Thought for the Day


   Religion, Science & God


The universe has evoked either one of two responses in us humans: Fear of the unknown and awe, or a determination to find out more about the universe and how it works. From the first was born a belief in a God, which ultimately took form in the great religions of the world and from the second rose the long tradition of dispassionate scientific inquiry.

Most traditional religions assert that God is the ultimate Truth, while science, without admitting the existence of any personal God, claims that its motive force is the quest for Truth. Science and religion seldom see eye-to-eye; this is partly because science has played a big role in enhancing our material comforts. Science as an instrument purely for the acquisition of knowledge can not only be intellectually invigorating but can also eloquently justify the existence of an intelligent Creative Principle in the universe.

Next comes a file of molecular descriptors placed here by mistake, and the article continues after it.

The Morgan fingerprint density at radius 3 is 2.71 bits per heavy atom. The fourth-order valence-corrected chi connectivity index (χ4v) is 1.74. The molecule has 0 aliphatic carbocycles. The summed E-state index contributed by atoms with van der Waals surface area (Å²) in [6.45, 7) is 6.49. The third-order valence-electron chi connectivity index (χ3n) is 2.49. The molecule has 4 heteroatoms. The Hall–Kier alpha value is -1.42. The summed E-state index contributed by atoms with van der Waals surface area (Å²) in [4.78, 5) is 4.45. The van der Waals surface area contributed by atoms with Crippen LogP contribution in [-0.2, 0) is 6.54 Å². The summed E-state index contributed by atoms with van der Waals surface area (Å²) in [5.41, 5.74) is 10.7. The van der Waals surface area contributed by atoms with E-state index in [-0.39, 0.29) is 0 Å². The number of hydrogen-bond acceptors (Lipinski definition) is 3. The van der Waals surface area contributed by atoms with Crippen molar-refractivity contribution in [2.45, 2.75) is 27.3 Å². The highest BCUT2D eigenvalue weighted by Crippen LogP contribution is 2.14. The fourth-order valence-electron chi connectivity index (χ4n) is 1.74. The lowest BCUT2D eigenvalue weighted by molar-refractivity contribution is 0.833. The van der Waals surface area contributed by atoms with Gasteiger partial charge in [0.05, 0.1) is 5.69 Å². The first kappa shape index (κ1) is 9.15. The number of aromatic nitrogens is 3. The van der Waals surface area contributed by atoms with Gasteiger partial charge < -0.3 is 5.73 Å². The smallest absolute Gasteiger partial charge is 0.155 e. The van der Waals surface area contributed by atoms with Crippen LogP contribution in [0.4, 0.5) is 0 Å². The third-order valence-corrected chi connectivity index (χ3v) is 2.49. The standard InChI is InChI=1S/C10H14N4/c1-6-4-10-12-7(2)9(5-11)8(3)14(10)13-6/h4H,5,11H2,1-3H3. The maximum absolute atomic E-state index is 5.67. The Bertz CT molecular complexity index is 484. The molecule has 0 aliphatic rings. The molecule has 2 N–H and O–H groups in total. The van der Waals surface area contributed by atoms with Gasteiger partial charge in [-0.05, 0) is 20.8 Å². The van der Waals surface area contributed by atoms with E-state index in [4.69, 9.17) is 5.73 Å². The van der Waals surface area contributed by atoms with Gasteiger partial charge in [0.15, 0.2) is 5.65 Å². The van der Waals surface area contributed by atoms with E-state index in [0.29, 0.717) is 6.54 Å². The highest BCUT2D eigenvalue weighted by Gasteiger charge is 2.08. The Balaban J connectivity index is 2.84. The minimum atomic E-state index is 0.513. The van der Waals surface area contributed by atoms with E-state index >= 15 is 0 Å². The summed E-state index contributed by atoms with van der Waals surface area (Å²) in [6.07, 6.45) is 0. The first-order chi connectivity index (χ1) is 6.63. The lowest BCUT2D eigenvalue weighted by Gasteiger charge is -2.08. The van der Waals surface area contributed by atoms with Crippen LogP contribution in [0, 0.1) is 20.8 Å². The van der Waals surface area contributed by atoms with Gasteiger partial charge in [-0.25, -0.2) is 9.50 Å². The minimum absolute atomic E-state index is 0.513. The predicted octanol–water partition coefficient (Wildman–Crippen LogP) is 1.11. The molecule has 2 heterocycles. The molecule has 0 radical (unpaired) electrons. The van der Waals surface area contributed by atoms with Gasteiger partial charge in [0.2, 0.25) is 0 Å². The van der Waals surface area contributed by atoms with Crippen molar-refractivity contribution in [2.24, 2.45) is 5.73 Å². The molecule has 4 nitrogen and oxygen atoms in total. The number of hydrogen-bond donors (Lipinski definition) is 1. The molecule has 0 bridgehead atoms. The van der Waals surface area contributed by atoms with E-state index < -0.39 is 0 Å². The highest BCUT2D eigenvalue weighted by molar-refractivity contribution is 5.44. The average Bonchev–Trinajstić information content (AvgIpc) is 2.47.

Isaac Newton had invited a scientist-friend of his, a man who professed atheism, to dine with him. Seeking to corner his friend with his own arguments, Newton placed a model of the solar system on his table and invited his friend to view it. The guest exclaimed, “What marvelous craftsmanship! Who fashioned this exquisite model?” Newton replied casually, “This model has no maker; it materialised from nothing”. Disbelief writ large on his face, the friend asked , “What do you mean?” To this Newton smilingly replied, “How can you, my friend, insist that this model has to have a maker, while vehemently denying the existence of a divine Creator?”

If the practice of science is looked upon merely as an exercise of the faculty of reason with an eye on temporal material gains, it falls woefully short of its expectations as an instrument of knowledge. On the contrary, if it is regarded as a tool that probes the working of the external and internal world; if science can help us understand why we’re here and how this whole cosmos came about ;if with a scientific approach we can get closer to probing the mind of God- then it would more than fulfill its self-professed role of illuminating the human mind. Science would also then serve as something that invokes and inspires faith in God. In fact, science can even reinforce our faith in a Supreme Being. Physics and metaphysics are but the two sides of the same coin. Science has the power to ennoble us as much as religion can.

While the truly pious person loves God with his heart, a truly dedicated scientist loves God with his mind.

- Nelliah Hariharan